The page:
Riding the Waves Through Choppy Waters: Scaling Your Company in Today’s Market
Healthtech executives and investors gathered at Cooley’s 13th Annual Healthtech Conference in early May to discuss market trends and dealmaking, as well as celebrate CEO success stories. In an opening panel addressing top of mind issues around fundraising and scaling in the current market, Lynne Chou O’Keefe (Founder and Managing Partner at Define Ventures), Greg Grunberg (Managing Director at Longitude Capital), Sean Lynden (President, Venture Banking at Pacific Western Bank), and Cooley partner John Sellers addressed best practices for CEOs to navigate current market uncertainties.
Transparency, honesty and effective communication are key to success. Be honest with management, your board, investors and customers. Take stock of your current and future business, and build leadership through consensus. “Focus on who you are, and articulate that [position] with clear transparency to your board and investors … . Your investors are your biggest supporters,” shared Chou O’Keefe of Define Ventures, which recently closed on a $460 million pair of funds to invest in healthcare-focused companies. She reminds executives that their investors often will dig deep to support the company in these choppier times, but it’s important to have a consistent and accurate narrative on the issues, paired with laser-focused execution.
Keep your friends and customers close to drive business and partnerships. Ensure you are delivering value for current customers. In some cases, there may be opportunities to leverage customers’ strategic venture arms or leverage your existing investor relationships to tap into business opportunities.
In this environment, now more than ever it’s critical to use debt wisely. Ideally, debt should be a supportive component of your capital structure as opposed to a last resort. The best course of action is to raise debt when you are at your strongest point, such as after a successful equity funding or a major customer win. In more challenging situations, Lynden emphasized “talk to lenders early and often … the sooner you can bring lenders into the conversation, the better.” Typically, the CEO and CFO will drive conversations with lenders and keep the board informed, but lenders may also want to speak directly with your investors and board members. Lynden also advised executives to be transparent with their lenders about anticipated challenges to help avoid surprises – and to consider the equilibrium between equity and debt.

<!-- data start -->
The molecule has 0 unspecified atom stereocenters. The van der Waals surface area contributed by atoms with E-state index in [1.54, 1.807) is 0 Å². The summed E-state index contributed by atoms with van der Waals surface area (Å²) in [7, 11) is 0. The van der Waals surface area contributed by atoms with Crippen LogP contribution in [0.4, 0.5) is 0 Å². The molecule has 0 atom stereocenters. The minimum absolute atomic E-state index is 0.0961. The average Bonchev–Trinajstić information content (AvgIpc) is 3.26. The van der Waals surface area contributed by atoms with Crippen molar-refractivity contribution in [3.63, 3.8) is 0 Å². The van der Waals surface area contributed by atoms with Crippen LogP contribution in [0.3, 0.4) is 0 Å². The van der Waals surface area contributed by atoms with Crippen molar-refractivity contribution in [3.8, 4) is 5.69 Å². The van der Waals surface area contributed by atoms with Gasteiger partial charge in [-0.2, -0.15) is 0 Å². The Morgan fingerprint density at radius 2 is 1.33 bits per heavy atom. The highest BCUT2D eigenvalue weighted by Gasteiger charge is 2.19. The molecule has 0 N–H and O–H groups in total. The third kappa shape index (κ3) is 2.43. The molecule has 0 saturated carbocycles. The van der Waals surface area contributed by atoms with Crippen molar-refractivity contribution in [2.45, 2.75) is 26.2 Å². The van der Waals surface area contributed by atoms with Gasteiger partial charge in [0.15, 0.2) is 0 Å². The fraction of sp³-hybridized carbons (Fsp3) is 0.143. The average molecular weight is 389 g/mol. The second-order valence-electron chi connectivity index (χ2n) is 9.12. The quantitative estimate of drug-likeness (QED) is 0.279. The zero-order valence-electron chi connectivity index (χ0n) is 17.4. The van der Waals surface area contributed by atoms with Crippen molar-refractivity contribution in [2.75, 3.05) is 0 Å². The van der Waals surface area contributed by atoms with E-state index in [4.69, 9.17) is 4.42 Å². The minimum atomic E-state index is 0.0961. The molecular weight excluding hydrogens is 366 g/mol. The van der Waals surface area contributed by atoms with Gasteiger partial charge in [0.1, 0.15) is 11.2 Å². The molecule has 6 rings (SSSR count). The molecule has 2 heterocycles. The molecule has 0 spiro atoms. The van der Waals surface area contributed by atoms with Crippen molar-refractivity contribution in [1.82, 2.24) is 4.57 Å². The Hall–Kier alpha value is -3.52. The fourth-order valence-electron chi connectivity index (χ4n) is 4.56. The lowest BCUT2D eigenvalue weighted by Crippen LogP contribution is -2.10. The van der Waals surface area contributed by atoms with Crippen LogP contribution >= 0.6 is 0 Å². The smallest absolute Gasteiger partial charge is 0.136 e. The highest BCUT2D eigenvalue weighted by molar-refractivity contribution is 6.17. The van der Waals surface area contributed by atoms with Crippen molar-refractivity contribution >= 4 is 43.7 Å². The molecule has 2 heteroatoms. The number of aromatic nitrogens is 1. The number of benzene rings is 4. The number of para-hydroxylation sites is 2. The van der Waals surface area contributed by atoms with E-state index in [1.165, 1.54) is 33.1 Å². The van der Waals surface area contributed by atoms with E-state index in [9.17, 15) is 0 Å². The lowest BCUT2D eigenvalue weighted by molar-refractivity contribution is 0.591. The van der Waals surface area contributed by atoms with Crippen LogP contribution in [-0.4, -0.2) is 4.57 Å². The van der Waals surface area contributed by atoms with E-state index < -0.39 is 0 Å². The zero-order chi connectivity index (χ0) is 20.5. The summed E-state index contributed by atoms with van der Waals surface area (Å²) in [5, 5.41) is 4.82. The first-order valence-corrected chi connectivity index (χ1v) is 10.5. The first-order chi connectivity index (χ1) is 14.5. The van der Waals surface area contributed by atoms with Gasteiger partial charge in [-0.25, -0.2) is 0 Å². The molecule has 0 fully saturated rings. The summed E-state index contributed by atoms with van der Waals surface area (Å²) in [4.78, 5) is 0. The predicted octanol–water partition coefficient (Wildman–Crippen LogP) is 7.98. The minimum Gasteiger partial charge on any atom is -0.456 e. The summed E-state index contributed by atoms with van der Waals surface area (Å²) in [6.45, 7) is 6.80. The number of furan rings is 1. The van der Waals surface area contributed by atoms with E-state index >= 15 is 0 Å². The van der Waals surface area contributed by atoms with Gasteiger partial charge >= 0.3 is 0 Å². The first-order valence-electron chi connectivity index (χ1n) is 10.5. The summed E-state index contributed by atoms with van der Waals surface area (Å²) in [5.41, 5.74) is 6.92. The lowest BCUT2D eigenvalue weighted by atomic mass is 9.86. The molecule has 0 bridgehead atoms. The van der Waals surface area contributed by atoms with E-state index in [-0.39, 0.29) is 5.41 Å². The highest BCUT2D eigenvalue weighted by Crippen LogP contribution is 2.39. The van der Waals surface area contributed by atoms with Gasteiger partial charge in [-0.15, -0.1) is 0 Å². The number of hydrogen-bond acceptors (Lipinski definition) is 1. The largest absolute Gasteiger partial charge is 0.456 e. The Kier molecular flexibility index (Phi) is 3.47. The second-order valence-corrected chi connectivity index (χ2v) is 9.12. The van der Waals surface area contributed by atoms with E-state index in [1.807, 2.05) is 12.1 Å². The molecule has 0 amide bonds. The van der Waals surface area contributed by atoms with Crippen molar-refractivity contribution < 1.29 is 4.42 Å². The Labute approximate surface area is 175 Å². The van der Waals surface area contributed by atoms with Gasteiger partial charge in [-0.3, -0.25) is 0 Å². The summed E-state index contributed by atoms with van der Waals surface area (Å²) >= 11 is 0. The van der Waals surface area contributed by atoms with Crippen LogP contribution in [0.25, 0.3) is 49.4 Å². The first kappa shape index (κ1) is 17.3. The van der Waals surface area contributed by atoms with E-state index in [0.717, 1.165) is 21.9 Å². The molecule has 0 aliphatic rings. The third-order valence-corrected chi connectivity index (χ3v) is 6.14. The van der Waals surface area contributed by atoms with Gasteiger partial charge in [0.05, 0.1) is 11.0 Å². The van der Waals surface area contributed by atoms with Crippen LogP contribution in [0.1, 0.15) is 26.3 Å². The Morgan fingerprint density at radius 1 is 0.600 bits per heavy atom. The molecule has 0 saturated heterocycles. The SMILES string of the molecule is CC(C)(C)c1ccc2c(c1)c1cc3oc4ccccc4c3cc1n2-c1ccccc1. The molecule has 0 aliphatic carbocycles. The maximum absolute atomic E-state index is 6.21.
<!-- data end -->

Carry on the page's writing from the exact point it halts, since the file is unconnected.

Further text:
“While investors in the VC business on the early to mid-stage are of course trying to make money, we succeed when companies succeed,” shared Grunberg, who invests in early to growth-stage companies at Longitude, which invests across Health Solutions, Biotech and Medtech. “In this environment, many companies have some level of debt, but with the right frame of reference, you can have a number of stage and risk appropriate capital partners supporting your company.”
The fundraising environment has shifted from growth as the highest priority to sustainability and looking toward profitability. Sellers highlighted that Cooley’s Q1 2023 Venture Financing Report reflected deal volume, invested capital and up rounds continuing to decline, while deal terms remained relatively stable. Grunberg noted he has not seen major changes with regards to deal terms, but “for later-stage opportunities, it starts with an honest conversation around pricing.” Lynden shared that he anticipates venture debt terms will get more aggressive, and Chou O’Keefe noted a return to a more historical venture norm: A Series A in 2021 may have been $40 million, but that Series A today may be a $10 million to $15 million round.
For companies who are fundraising, be prepared for investors to dive deep into your go-to-market strategy, future P&L and customer base. Management should be crystal clear about your product, as well as the timing of key commercial milestones. Investors want to ensure that companies have done their homework.
The bottom line is that not all capital is sitting on the sidelines. “Capital remains for fundamentally sound companies,” Chou O’Keefe said.
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